The shift from grammar schools to comprehensives had little effect on social mobility in England

Research shows that in the past 50 years, social class mobility – how a person’s occupation, social class or income compares with that of their parents – has either increased or stayed static in the UK.

But social mobility chances vary substantially depending on where you grow up and move to later in life, as our research has shown to be the case in the England and Wales.

The UK government has often relied on education policy to try to improve these geographic inequalities. This is often based on the fact that those with better education have improved life outcomes, including occupation, salary and health.

There’s also a looser, intuitive sense that education simply must be the right tool. What better way to counter social stagnation than to improve children’s education?

Our research has examined the effect on social mobility of one of the biggest education policy shifts of the 20th century in England: the move away from the grammar school system towards comprehensive schools.

We found little evidence to support the idea that either selective or comprehensive schooling improved overall social mobility outcomes. This shows that it cannot be assumed that education policy will boost social mobility.

The grammar system

Between 1945 and the 1970s, England and Wales had a selective schooling system where primary school pupils were allocated to an academically focused grammar school if they passed an ability test taken at the age of ten or 11. If they did not pass they would instead attend a secondary modern school or technical college.

Grammar schools were intended to pick out the best and brightest at an early age, regardless of their social background. But they have also been criticised for reinforcing social division, because wealth appears to be a strong driver of grammar school attendance.

This system was eventually phased out in favour of mixed-ability education in comprehensive schools, and this shift occurred differently in different areas. By the early 1980s only a few local authorities maintained some form of selectivity. Today, 163 grammar schools remain.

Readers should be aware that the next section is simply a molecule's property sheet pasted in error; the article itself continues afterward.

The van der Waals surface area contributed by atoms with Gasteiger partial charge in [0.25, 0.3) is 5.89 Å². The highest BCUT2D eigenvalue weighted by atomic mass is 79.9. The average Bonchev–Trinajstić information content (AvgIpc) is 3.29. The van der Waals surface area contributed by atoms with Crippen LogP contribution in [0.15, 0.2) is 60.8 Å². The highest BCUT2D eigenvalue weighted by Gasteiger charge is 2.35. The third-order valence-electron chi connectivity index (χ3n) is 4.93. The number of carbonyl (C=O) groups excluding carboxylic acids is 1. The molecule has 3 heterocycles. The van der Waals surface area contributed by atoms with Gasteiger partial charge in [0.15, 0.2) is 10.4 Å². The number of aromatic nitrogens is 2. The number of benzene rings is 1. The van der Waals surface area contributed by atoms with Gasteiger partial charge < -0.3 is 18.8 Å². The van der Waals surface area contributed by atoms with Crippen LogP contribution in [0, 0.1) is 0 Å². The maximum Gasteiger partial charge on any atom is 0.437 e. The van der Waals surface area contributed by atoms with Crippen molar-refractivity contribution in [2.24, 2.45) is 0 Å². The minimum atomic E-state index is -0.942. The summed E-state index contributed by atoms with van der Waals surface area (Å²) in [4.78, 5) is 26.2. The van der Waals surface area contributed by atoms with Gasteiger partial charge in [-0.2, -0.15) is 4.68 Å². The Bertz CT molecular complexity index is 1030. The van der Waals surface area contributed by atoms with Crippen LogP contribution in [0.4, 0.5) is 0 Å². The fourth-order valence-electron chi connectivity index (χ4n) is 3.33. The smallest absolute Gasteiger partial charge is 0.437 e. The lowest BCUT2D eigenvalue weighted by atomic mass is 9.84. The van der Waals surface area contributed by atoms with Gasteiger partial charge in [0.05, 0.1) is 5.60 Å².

Average school selectivity by local education authority over time

Three maps of England and Wales map showing an ever decreasing proportion of selective schooling percentages in local education authorities
Average School Selectivity by Local Education Authority.
Buscha, F., Gorman, E. and Sturgis, P. 2023. Selective schooling and social mobility in England. Labour Economics. 81 102336., CC BY-SA

We looked at the social class mobility of a representative sample of more than 90,000 people over five decades. We found that the abolition of so many grammar schools in the 1960s and 1970s did little to change overall social mobility levels. Social mobility levels did rise during this period, but our analysis found no link to the rapidly changing nature of the school system.

Other factors at play

When comparing education and earning outcomes of young people educated in grammar schools to those educated in comprehensive schools, analysis has found some better outcomes for those attending grammar schools. But other factors, such as parental education, family income and the area where the family lives, are difficult to account for and may have had a role in these better outcomes.

Because our study looked at variation in school system both across areas and over time, we were able to use statistical techniques which can account for such factors and the effects of broader societal trends over time. This provides more credible results.

For the purpose of education policy, the key question should be about how to design the broader school system for the benefit of all pupils – rather than a narrow focus on outcomes for those who do gain a place at a grammar school. The outcomes of those who missed out on a grammar school place are important too. Our research addresses this by studying the effects of the schooling system as a whole.

Past research by one of us (Franz Buscha) looked at a similarly important change in education – the raising of the school leaving age in 1972 from 15 to 16. This changed also showed little statistical effect on social mobility. This means that taken together, the two most powerful educational interventions in the 20th century did not result in significant changes in social mobility.

This raises questions about the broader societal impact of education policy more generally. We are not saying that education is not worth investing in, or has no prospects to improve life outcomes. But for these specific policies, we might have expected large effects – and did not find them.

Designing effective education policy is difficult, but important. Education affects our social, emotional and cognitive skills, as well as our earnings and employment. But role of education in driving social mobility is complex, and education cannot be focused on in isolation – as factors such as early life circumstances and socioeconomic status are also crucial in shaping life outcomes.

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